PHA Bypassed Due Process Requirements in Seeking Eviction
Facts: In June 2011, a resident signed a one-year lease to rent a unit. The resident was initially approved for rental assistance that reduced her rent to $199 per month. She paid that amount until her next certification in January 2012, when her subsidy was increased to an amount that effectively lowered her monthly rent to $0 per month. Also as a result of this recertification, her lease was renewed for another one-year term, set to expire at the end of January 2013.
Not long after she moved into the unit, the resident began to receive written warnings from management. In August 2011, she was warned that two dogs were observed at her unit in violation of occupancy rules. In February 2012, a warning was sent citing her children’s disruptive behavior, also a violation of the rules. Other violation warnings cited a rabbit in her closet and an unregistered, non-operable vehicle on the property. In August 2012, the resident was informed that an associate of hers had been barred from visiting her at the site.
As a result of these violations, in November 2012, the management office informed the resident in writing that her lease wouldn’t be renewed for another one-year term. She was told to vacate the premises by the end of January 2013 and notified of her rights to defend an eviction in court.
Despite the demands that she vacate the premises, however, she didn’t leave, and in a March 3, 2013, form letter, she was informed that she had failed to pay rent for the months of February and March. Due to the termination of the lease, she was no longer qualified for rental assistance. The letter indicated that she was $1,316 in arrears and that a failure to pay the balance by March 15 would lead to a termination of her lease the following day. The resident was thus treated as a month-to-month tenant (at $658 per month).
The trial court found that the resident had failed to pay rent and issued an eviction order. The judge found that she owed $658 per month for the months of February, March, and April. Unable to pay rent, she was evicted from her unit in May 2013.
The resident asked a court to order the reinstatement of her tenancy and restoration of her subsidy. She claimed she suffered a violation of her due process rights arising from the subsidy termination, which was done allegedly without notice and without an opportunity to be heard.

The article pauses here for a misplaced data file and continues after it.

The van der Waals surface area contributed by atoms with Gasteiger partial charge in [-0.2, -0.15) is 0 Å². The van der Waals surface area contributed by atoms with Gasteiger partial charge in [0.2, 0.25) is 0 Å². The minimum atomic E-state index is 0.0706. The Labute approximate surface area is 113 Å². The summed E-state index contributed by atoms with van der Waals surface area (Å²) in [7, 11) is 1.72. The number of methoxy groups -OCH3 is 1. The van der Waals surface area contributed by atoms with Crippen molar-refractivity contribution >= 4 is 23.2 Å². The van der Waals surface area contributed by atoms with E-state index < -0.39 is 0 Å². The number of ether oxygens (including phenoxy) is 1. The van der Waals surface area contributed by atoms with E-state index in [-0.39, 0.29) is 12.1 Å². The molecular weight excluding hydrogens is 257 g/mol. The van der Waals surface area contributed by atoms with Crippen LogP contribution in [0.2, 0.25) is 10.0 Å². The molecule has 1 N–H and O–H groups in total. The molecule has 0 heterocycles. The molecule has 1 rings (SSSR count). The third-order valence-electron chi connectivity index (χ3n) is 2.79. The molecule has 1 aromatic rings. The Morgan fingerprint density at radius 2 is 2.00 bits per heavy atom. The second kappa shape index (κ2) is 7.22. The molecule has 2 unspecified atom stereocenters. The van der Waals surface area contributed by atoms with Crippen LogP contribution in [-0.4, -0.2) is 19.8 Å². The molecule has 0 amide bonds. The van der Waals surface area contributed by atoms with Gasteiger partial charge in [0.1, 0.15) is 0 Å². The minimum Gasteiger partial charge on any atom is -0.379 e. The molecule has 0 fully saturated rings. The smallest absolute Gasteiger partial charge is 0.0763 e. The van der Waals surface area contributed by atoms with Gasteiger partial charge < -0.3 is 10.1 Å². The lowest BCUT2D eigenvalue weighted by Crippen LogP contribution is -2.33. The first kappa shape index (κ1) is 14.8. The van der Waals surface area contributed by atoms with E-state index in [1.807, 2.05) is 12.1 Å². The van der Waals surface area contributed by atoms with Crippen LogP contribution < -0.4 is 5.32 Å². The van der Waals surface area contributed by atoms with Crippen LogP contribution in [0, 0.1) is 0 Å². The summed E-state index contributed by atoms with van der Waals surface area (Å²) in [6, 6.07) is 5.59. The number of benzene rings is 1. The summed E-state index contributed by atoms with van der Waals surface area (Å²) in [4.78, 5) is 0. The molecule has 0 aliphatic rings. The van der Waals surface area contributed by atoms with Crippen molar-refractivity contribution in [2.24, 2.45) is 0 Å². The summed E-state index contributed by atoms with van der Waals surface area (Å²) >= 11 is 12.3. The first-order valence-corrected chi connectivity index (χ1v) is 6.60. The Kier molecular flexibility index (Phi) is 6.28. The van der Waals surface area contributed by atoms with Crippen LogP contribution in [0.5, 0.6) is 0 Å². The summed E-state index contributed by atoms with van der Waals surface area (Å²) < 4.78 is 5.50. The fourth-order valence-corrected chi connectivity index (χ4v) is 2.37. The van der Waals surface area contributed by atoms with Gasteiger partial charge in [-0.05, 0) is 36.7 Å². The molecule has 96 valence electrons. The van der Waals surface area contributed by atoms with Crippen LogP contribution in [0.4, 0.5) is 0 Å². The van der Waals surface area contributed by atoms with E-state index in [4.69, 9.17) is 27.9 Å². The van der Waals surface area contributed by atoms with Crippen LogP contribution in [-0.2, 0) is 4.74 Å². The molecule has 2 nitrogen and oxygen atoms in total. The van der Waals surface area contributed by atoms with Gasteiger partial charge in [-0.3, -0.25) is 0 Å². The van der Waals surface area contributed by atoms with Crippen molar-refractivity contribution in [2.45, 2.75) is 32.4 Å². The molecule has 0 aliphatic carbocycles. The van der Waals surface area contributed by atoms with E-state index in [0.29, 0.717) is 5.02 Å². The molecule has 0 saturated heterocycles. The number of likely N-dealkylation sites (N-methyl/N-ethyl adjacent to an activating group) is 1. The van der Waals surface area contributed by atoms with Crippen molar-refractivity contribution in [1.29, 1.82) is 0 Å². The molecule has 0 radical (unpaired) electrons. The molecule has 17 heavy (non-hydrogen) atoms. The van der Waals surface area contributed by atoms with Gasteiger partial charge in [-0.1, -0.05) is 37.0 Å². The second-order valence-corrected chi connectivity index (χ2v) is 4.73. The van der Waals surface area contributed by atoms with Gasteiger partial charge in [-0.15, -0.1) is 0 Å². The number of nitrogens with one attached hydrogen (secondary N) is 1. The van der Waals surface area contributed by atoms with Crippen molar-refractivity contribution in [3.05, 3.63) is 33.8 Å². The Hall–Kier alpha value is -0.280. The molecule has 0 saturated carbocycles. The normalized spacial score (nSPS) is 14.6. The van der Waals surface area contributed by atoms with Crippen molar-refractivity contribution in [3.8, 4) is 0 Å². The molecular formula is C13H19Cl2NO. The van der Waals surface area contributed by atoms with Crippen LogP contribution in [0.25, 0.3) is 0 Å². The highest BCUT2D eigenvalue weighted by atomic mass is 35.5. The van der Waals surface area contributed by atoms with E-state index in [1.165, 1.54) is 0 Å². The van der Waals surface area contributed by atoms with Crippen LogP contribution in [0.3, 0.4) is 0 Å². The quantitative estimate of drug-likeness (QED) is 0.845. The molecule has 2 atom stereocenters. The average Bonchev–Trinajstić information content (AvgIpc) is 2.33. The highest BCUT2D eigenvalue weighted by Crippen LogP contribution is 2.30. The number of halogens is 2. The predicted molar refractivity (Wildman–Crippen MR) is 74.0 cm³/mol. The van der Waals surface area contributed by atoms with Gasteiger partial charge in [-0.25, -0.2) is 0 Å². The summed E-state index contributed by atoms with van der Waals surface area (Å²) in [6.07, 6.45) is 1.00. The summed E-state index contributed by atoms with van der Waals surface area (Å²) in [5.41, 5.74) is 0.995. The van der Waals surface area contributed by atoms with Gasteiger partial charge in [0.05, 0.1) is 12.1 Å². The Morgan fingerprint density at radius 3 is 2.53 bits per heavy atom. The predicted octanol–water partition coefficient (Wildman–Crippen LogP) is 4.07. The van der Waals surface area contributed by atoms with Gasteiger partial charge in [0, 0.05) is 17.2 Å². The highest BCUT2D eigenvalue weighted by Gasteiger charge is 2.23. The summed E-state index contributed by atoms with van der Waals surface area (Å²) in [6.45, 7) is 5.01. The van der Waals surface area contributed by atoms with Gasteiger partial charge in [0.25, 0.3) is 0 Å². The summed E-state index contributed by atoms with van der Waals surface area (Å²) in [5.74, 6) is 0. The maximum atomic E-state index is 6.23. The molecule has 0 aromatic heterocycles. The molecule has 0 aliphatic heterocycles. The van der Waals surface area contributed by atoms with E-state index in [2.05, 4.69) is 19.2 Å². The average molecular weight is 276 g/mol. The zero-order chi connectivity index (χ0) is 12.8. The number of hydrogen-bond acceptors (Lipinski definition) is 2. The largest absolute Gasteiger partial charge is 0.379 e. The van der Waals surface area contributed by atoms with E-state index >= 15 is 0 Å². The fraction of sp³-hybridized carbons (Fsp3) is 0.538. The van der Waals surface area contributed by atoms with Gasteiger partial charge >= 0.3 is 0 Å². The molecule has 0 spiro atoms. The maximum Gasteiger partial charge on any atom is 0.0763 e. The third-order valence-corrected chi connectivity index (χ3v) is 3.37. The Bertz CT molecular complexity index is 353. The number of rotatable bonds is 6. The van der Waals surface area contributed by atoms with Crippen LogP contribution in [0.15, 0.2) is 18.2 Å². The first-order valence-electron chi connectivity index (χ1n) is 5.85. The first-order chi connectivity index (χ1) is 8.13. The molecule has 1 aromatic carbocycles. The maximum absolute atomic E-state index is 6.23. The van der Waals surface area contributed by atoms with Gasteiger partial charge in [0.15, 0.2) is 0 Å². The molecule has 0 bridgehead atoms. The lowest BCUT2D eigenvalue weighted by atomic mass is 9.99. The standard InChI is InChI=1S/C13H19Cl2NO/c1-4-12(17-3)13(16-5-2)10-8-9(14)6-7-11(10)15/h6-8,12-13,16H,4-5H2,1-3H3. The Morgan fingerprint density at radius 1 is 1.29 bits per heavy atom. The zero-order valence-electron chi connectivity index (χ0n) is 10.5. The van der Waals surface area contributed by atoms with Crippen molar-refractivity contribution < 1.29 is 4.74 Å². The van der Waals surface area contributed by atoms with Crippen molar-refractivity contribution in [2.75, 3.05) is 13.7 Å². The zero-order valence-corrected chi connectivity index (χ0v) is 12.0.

Ruling: A South Carolina district court denied the owner’s motion to dismiss and the ordered the resident’s request to be consolidated with a new trial.
Reasoning: The court determined that the PHA complied with federal regulations and the lease as they were written. They gave adequate notice of the nonrenewal to the resident and ultimately obtained an eviction order.
However, the court couldn’t conclude that the PHA gave the resident an opportunity be heard on the lease violations. The court stated that the resident provided sufficient evidence to infer that the PHA never gave the resident the opportunity to contest the violations resulting in the nonrenewal of her lease, violating the spirit of due process. The evidence shows that the resident received notice of the violations and the nonrenewal of her lease. It shows that she was informed that she had the opportunity and “right to defend any court action relating to this lease non-renewal if such action is brought,” according to the termination letter. But the evidence also implies that the PHA never gave her that opportunity.
The PHA brought the eviction action solely because the resident didn’t pay rent for the months of February and March 2013. By doing so, the PHA bypassed, among other basic, constitutional requirements, a decision by an impartial judge on the evidence that may (or may not) have supported the PHA’s grounds for its nonrenewal of the lease.
- DiVetro v. Housing Authority of Myrtle Beach, July 2014